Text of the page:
Illusions depicts a fictional 1940s Hollywood studio and defines film as a powerful historian, however, one that omits many cultures from its history. The protagonist Mignon Dupree expresses the need for "films that give the public situations and characters that they can recognize as part of their own lives." Illusions is a candidly self-aware film because it takes place in a fictional studio, and its characters discuss Hollywood's film production directly. The films title refers to the faults in cinemas portrayal of reality. Furthermore, Illusions also points to its own artificiality, identifying itself as a film object. Illusions features two invisible blacks: Mignon Dupree, invisible as an African American studio executive passing for white, and Esther Jeeter, as the invisible singer hired to dub the singing parts for white film star Leila Grant.
Self-reflexive films identify themselves as cinematic objects by calling attention to the filmmaking process. Using editing techniques that depart from realism and/or film content that portrays features of the filmmaking process indicate to the viewer that, in addition to a central narrative, this is a film about a film. This film begins with a slow-zoom on a rotating Oscar and the following voice-over which is a quotation from Ralph Ellison's 1949 essay The Shadow and the Act: "To direct an attack upon Hollywood would indeed be to confuse portrayal with action, image with reality. In the beginning was not the shadow, but the act, and the province of Hollywood is not action, but illusion."
Parallel instances of self-reflexive images appear, that apply to the medium of film then to the film itself. Illusions begins with an aged "3-2-1" film-leader-countdown. This exact footage is repeated within the film, in the studio, when the filmmakers are reviewing the movie of Leila Grant singing. The film of the white starlet plays on a screen alongside Esther as she sings in the dark studio. This juxtaposition implies Hollywood's institutional racism and highlights an interest in profit over integrity. In addition, the film parallels this illusion with its own; within the films story the white woman's footage lip syncs Esther's voice however, as some audiences may recognize, the song Starlit Hour is actually a recording of Ella Fitzgerald, furthering the layers of illusions between film and reality.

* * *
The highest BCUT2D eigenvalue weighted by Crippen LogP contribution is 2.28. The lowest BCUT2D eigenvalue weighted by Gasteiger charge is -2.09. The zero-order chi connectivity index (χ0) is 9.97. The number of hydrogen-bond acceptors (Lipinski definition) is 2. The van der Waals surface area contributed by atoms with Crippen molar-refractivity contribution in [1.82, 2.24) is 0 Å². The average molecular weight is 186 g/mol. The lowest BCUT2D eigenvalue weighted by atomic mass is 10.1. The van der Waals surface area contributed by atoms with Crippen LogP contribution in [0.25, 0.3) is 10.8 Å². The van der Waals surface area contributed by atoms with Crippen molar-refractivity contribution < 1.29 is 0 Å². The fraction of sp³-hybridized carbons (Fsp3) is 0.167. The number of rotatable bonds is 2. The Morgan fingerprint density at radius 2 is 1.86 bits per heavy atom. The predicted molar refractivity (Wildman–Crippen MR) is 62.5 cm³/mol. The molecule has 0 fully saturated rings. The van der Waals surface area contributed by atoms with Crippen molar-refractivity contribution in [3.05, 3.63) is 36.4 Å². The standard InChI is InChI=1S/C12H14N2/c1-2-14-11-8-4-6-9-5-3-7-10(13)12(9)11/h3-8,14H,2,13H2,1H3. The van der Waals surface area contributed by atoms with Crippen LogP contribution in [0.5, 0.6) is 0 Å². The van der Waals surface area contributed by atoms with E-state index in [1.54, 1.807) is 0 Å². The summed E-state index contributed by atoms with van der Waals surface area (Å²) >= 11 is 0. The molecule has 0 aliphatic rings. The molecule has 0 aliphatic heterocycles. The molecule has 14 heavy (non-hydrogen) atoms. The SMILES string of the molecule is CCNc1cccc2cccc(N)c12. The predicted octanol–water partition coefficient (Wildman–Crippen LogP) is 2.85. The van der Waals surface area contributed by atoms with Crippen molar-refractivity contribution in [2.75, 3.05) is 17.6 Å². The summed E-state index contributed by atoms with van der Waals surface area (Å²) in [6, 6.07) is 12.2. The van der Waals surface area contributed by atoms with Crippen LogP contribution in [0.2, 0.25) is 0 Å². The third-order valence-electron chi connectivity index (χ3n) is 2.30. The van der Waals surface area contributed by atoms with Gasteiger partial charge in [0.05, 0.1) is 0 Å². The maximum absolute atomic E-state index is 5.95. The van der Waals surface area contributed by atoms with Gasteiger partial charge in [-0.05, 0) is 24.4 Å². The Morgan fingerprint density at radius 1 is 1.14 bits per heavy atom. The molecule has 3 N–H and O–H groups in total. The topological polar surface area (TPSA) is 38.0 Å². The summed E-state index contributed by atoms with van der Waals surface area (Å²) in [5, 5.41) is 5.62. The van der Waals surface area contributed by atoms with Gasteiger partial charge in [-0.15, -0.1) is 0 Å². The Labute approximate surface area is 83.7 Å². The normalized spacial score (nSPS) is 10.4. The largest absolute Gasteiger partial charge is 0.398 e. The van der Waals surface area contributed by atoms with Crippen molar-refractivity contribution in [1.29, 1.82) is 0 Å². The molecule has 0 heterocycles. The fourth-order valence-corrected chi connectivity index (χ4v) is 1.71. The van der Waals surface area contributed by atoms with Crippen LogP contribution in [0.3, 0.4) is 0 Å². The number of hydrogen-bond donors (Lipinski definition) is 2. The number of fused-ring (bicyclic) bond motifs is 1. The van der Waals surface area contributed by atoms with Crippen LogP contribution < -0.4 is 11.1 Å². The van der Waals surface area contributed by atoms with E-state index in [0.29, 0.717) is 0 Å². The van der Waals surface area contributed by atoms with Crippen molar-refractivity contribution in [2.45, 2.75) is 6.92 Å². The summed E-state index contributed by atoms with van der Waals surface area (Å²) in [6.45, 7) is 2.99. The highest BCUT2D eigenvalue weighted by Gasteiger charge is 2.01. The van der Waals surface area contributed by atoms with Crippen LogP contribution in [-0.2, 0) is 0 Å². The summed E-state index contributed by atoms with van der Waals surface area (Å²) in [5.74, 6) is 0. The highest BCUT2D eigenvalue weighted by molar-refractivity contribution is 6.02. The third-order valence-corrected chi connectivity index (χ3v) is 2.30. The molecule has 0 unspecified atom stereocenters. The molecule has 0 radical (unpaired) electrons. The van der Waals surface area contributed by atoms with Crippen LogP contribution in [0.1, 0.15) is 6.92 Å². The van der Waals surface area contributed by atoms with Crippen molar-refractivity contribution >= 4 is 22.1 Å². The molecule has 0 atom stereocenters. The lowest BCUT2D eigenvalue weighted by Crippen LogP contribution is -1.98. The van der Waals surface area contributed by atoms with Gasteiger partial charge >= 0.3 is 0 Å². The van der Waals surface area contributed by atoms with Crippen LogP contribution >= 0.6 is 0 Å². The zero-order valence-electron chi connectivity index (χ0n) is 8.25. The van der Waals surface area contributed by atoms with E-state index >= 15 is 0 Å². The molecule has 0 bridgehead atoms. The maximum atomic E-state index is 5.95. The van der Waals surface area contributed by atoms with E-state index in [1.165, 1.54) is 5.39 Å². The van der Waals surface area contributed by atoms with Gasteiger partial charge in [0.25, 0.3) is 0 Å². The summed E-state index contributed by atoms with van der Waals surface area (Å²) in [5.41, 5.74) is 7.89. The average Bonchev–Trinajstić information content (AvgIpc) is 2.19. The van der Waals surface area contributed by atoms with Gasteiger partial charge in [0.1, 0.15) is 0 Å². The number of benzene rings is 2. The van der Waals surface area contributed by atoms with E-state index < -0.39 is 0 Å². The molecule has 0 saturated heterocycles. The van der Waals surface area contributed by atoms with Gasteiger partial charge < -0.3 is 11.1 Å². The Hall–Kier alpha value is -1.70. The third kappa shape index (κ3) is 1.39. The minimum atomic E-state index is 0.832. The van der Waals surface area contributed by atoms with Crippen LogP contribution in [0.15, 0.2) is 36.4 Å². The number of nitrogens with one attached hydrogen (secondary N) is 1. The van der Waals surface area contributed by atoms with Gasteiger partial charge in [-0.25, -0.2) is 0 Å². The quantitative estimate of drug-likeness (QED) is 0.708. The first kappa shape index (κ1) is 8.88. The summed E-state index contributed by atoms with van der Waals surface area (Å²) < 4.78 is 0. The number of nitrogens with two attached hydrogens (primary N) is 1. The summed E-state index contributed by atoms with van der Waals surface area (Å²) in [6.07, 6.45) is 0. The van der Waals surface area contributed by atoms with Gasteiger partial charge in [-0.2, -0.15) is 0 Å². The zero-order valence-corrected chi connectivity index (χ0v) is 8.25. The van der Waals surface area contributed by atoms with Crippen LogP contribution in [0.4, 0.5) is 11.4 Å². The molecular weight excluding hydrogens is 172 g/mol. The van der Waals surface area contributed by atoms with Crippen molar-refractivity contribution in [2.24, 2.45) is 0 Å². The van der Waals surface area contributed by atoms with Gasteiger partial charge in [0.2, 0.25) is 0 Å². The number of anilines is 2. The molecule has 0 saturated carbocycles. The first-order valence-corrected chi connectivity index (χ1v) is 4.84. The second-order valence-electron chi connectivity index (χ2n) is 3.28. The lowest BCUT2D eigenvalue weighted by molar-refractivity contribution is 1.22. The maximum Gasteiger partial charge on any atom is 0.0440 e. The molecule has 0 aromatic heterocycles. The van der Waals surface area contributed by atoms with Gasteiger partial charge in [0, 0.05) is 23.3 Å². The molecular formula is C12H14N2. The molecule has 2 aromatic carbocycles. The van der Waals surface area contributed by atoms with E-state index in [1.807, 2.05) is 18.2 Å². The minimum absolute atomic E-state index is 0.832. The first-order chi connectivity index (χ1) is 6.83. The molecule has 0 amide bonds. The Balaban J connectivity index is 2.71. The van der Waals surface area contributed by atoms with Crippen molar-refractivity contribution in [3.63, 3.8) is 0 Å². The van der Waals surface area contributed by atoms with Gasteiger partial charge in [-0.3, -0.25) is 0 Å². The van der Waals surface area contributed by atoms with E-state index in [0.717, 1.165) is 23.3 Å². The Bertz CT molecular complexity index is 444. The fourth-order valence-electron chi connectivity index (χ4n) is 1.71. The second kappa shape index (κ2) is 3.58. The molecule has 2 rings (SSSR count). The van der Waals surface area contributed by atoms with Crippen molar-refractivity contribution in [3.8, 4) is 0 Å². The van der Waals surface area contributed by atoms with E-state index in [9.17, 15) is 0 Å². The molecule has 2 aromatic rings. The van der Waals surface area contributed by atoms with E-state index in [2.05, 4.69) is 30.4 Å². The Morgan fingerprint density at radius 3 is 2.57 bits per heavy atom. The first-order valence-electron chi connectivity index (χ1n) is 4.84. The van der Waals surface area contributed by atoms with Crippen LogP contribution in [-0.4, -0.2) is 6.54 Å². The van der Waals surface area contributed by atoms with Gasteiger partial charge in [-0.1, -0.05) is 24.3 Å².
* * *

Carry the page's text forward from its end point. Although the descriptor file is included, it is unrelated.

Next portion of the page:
Later, post recording, Mignon tells Esther she was inspired to enter the film world after overhearing a film producer at a party say, History is not what actually happened even if its written in a book. The real history, the history that most people will remember and believe in is what they see on the silver screen. Mignon makes references to other films, such as Don Ameche in The Story of Alexander Graham Bell (1939) and Claudette Colbert in Cleopatra (1934), reinforcing the idea of film as a primary historian. Therefore, it is inferred that when Mignon says to Esther that Black characters are often musical props, dancing props, or comic relief, because of film, this is how the public may interpret Blacks in history.
As an African American, Mignon states that filmmakers' "scissors" and "paste methods have eliminated [her] participation in the history of this country," and Mignon then warns that "the influence of that screen cannot be overestimated." This statement implies filmmakers should be held responsible for the images they produce, or rather do not produce, for they greatly impact the public. The film ends on a shot of Mignon thinking: "Ill stay right here and Ill fight I want to use the power of the motion picture because there are many stories to be told and many battles to begin."